Managing Pests on City Properties
Topics on this page:
- IPM Compliance Checklist
- Reduced Risk Pesticide List
- Lease and contract language
- Safe disposal
- Highlights of the SF Integrated Pest Management (IPM) Program
- Pesticide use trends
- Research and reports
- Meetings and public information
- Our partners
San Francisco city staff have been national leaders in integrated pest management (IPM) since the City passed its Integrated Pest Management Ordinance in 1996. The Ordinance governs the way pests are managed on all City properties, but does not apply to private property. Specifically, the law applies to any City staff or contractors managing unwanted insects, rodents, birds, weeds, or other organisms for buildings & landscapes that are:
- Owned by the City, even if in other counties, or
- Leased from the City (with leases signed after 1996), such as golf courses or vendors at SF Airport.
The IPM ordinance contains requirements for:
- How integrated pest management (IPM) is implemented
- Limitations on pesticide products - the SF Reduced Risk Pesticide List
- Exemptions to the Reduced Risk Pesticide List
- Posting and notification for pesticide treatments
- Recordkeeping and data requirements
For simplicity's sake, we have assembled a printable Compliance Checklist that also includes the latest version of the Reduced Risk Pesticide List. Some key links are:
IPM technical resources: Information on specific pests and management techniques
List of departmental IPM coordinators for the City & County of San Francisco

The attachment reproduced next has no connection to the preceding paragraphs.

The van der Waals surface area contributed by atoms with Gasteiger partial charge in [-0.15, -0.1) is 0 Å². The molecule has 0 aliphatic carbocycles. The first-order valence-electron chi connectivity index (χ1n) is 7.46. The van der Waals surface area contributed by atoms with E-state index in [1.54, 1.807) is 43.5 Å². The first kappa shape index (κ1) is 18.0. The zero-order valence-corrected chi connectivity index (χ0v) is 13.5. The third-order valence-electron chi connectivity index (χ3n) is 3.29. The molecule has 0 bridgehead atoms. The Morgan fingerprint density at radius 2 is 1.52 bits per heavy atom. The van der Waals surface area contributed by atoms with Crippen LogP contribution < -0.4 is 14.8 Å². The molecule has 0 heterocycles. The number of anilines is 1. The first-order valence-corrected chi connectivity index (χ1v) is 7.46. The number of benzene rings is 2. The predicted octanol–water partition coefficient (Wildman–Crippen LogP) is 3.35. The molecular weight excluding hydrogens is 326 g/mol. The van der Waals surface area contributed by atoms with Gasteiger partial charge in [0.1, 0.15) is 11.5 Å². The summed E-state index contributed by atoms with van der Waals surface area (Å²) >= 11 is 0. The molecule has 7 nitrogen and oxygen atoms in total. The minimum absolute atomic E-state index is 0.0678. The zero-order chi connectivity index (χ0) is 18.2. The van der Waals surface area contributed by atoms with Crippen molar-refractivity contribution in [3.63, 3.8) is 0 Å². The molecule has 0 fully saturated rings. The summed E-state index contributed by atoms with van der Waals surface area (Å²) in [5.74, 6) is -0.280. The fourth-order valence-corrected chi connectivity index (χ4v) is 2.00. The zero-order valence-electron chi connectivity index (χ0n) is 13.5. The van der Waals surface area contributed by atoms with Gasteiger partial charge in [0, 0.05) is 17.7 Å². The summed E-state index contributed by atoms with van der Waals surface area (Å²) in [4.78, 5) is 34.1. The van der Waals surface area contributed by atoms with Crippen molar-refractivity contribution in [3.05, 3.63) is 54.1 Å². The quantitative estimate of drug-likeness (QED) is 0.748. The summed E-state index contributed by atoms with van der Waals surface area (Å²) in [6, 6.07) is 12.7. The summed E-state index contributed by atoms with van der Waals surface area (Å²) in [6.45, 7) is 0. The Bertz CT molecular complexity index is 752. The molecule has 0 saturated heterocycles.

Signs for posting: Posting is required 3 days before to 4 days after pesticide spraying
Reporting pesticide use data (password required)
Request exemptions for pesticides not listed on the Reduced Risk Pesticide List (City IPM staff only)
Sign up for emails to be notified of upcoming IPM TAC meetings or other events
The Reduced Risk Pesticide List is maintained and updated annually by San Francisco's IPM Program, which includes the Department of the Environment and other City department stakeholders. These pesticide products may only be used as a last resort after other, non-chemical management options have been exhausted, and in keeping with limitations listed. The List is only appropriate for City staff or contractors managing pests on City property. It is not relevant to US Green Building Council LEED requirements, which are described elsewhere.
Each product on the list has been::
1. Screened using the SF Pesticide Hazard Screening Protocol
2. Reviewed by the SF IPM Technical Advisory Committee (IPM TAC). The IPM TAC is convened by the Department of the Environment and is composed of City IPM Coordinators, contractors, IPM specialists from non-City agencies, and other interested parties. Each year, the TAC considers product hazards, potential for exposure, data gaps, and existence of safer alternatives before placing products on the List